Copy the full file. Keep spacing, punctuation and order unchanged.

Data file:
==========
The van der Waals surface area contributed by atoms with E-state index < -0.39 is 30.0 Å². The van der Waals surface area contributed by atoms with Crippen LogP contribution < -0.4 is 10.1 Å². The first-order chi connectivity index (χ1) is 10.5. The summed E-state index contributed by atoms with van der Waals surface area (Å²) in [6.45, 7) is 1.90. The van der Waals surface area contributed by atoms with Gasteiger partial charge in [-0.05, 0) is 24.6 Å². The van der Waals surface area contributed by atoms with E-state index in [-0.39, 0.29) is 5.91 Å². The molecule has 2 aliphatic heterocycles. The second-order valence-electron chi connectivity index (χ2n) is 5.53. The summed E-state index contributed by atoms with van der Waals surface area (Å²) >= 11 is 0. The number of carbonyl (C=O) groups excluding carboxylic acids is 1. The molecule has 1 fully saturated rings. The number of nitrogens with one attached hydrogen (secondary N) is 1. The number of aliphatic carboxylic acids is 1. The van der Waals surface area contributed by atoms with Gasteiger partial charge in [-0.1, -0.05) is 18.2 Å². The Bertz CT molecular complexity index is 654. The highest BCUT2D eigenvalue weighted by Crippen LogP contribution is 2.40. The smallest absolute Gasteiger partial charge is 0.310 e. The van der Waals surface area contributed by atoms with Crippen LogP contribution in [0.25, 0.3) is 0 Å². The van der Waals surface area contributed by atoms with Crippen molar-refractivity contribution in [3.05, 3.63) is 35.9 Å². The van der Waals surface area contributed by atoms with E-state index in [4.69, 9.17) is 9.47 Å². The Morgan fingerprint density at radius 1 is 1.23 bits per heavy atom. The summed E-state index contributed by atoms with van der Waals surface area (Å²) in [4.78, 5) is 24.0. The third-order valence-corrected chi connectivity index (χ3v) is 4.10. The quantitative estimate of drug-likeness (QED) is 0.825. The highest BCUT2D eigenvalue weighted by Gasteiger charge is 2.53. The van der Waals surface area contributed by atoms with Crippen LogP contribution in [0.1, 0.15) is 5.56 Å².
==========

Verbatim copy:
The van der Waals surface area contributed by atoms with E-state index < -0.39 is 30.0 Å². The van der Waals surface area contributed by atoms with Crippen LogP contribution < -0.4 is 10.1 Å². The first-order chi connectivity index (χ1) is 10.5. The summed E-state index contributed by atoms with van der Waals surface area (Å²) in [6.45, 7) is 1.90. The van der Waals surface area contributed by atoms with Gasteiger partial charge in [-0.05, 0) is 24.6 Å². The van der Waals surface area contributed by atoms with E-state index in [-0.39, 0.29) is 5.91 Å². The molecule has 2 aliphatic heterocycles. The second-order valence-electron chi connectivity index (χ2n) is 5.53. The summed E-state index contributed by atoms with van der Waals surface area (Å²) >= 11 is 0. The number of carbonyl (C=O) groups excluding carboxylic acids is 1. The molecule has 1 fully saturated rings. The number of nitrogens with one attached hydrogen (secondary N) is 1. The number of aliphatic carboxylic acids is 1. The van der Waals surface area contributed by atoms with Gasteiger partial charge in [-0.1, -0.05) is 18.2 Å². The Bertz CT molecular complexity index is 654. The highest BCUT2D eigenvalue weighted by Crippen LogP contribution is 2.40. The smallest absolute Gasteiger partial charge is 0.310 e. The van der Waals surface area contributed by atoms with Crippen LogP contribution in [0.25, 0.3) is 0 Å². The van der Waals surface area contributed by atoms with Crippen molar-refractivity contribution in [3.05, 3.63) is 35.9 Å². The van der Waals surface area contributed by atoms with E-state index in [4.69, 9.17) is 9.47 Å². The Morgan fingerprint density at radius 1 is 1.23 bits per heavy atom. The summed E-state index contributed by atoms with van der Waals surface area (Å²) in [4.78, 5) is 24.0. The third-order valence-corrected chi connectivity index (χ3v) is 4.10. The quantitative estimate of drug-likeness (QED) is 0.825. The highest BCUT2D eigenvalue weighted by Gasteiger charge is 2.53. The van der Waals surface area contributed by atoms with Crippen LogP contribution in [0.1, 0.15) is 5.56 Å².